And my plea to government? Please cut the red tape. Please allow entrepreneurs to flourish. Please take the words of Jack Ma, founder of Alibaba, to heart. When he visited South Africa recently, he said, “The best way to create jobs is to encourage small business,” adding that he’d advised President Cyril Ramaphosa to give favourable tax rates to start ups as they needed it, rather than big businesses. He compared taxing small businesses to “taking the meat off mosquitoes’ legs”. Hear hear!

Phakiso Tsotetsi is the co-founder of the Hookupdinner, one of the fastest growing entrepreneurial networking platforms in the Sub-Saharan Africa along with co founding The Peoples Fund, a crowd funding and asset financing company that is driven by the people and for the People. Tsotetsi is an entrepreneur at heart and is all about entrepreneurs.

Entrepreneur Magazine is South Africa's top read business publication with the highest readership per month according to AMPS. The title has won seven major publishing excellence awards since it's launch in 2006. Entrepreneur Magazine is the "how-to" handbook for growing companies. Find us on Google+ here.

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Entrepreneur Today

The Innovator Trust And Citi Are Searching For Black-Owned Smes Who Are Ready For Growth

The Innovator Trust, an enterprise development organisation, and the Cape Innovation and Technology Initiative (CiTi), Africa’s oldest incubator, are calling on Cape Town-based growth-stage ICT entrepreneurs to join the intensive 2-year enterprise development programme.





The ICT sector has gone from strength to strength and is one of the fastest-growing industries on the African continent. Yet African entrepreneurs are still finding it a difficult business landscape to navigate. That is why The Innovator Trust and CiTi, through exposure, training and mentorship, now aim to equip entrepreneurs and businesses in the sector with tools that will keep them on track, assist them to achieve their goals and create tech leaders of the future.

ICT entrepreneurs in need of mentorship, skills development and business support who have been operating for more than 2 years and are fiercely committed to growing their business, can now apply to the prestigious 2-year Innovator Trust programme, co-developed and run by CiTi at the Woodstock Bandwidth Barn and remotely in Cape Town. Applications close on 22 February and the selected candidates will be announced on 4 March.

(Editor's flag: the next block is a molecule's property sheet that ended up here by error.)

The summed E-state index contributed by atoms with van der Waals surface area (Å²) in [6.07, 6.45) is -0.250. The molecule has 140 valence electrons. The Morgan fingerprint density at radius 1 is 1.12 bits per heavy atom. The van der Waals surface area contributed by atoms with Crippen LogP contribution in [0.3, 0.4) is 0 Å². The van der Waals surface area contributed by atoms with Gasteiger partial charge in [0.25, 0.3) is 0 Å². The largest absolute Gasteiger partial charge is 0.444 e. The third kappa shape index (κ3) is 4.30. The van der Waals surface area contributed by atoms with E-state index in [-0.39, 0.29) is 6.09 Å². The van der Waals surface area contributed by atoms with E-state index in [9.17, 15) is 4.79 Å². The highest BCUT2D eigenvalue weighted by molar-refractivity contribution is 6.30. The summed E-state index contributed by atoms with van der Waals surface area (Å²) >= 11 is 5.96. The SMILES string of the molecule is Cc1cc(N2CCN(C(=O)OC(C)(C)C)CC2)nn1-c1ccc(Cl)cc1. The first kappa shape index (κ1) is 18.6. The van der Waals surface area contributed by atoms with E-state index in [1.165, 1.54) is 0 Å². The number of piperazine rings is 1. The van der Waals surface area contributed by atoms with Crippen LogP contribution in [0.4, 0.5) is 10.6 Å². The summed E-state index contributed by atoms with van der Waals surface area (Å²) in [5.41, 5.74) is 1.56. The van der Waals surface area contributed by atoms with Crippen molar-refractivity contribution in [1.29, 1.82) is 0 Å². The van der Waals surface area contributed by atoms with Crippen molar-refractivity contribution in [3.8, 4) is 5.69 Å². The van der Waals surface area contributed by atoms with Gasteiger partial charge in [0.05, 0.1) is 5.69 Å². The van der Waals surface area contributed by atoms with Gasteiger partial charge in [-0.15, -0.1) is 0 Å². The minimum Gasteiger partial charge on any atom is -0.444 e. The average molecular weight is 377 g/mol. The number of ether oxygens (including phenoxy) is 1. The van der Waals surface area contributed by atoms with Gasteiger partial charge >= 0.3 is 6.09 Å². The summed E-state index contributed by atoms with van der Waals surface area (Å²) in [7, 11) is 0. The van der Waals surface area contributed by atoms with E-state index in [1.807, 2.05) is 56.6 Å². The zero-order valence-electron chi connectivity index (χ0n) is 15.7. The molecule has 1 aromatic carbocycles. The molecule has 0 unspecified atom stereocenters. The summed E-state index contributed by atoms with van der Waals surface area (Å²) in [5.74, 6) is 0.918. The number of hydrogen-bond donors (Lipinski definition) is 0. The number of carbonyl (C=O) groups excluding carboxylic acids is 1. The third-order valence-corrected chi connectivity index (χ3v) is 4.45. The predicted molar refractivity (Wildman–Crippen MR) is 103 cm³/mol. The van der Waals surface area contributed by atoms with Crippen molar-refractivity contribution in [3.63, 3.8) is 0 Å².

The Innovator Trust programme aims to support the: increase annual turnover, equip businesses with the necessary accreditation to remove red tape, as well as increase profitability and number of employees. Get ready to move the dial on your business.

Celebrating its 20th year of supporting entrepreneurs, CiTi currently runs a number of incubation programmes from idea to growth stage. After a very successful first cohort of the programme, completed in 2018, CiTi confirmed a second collaboration with the Innovator Trust to support further Cape Town businesses over the next two years. Applicants need to be in “ICT”, but this has included a broad range of focusses in the past, from IT recruitment, network security to cabling service provider and software solutions.

Related: Watch List: 50 Top SA Black Entrepreneurs To Watch

The programme, designed by CiTi and Innovator Trust, is not to be taken lightly. Monthly training, mentorship sessions with industry experts, and a strong focus on technical improvements means a substantial time and focus commitment by the entrepreneur. But this intensive design enables significant business progression over the two years.

 “Once the entrepreneurs who take part in our Enterprise Development programmes become more established, they turn their focus to growth. This accelerator is especially for entrepreneurs who’ve created businesses with high-growth potential and provides them with the skills to scale at speed and responsibly,” says Tashline Jooste, CEO of the Innovator Trust.

Cape Town was recently confirmed as the Tech Hub of Africa, by an Endeavor Insight Report commissioned by CiTi and partners, presenting growing opportunities for those businesses serious about growth, and with the right support.

“I believe strongly that ICT entrepreneurs are going to be critical to South Africa’s economic growth, which is why we need to focus on equipping these businesses with the skills they need to grow, create jobs and stimulate our economy,” adds Jooste.

In order to be considered for the programme, prospective applicants must meet the following criteria:

  • A company defined in South Africa as an SMME, QSE or EME;
  • Must be operational and trading for two or more years;
  • The business should be at least 51% black-owned;
  • A minimum Level 1 – 4 BBBEE status according to the DTI or ICT Codes;
  • The business must be a registered company with key focus in ICT and be based in Cape Town and surrounding areas.

In addition, applicants will need to supply copies of their company registration, company profile, and annual financial statements along with their BEE certificate and IDs with their applications.

Related: Attention Black Entrepreneurs: Start-Up Funding From Government Grants & Funds

“We had a fantastic experience on the Innovator Trust programme, perhaps most beneficial was the advice and mentorship on our financial management, up-skilling of our team, and establishing a 3-year budget and growth plan for the business. Our advice to entrepreneurs considering the course is “JUST DO IT!!!” The skills and knowledge you gain are invaluable and put us on a serious growth trajectory.” states Jennifer Classen, Founder of Ngaphaya Y2K10, and Participant in the 2015 – 2018 Innovator Trust programme.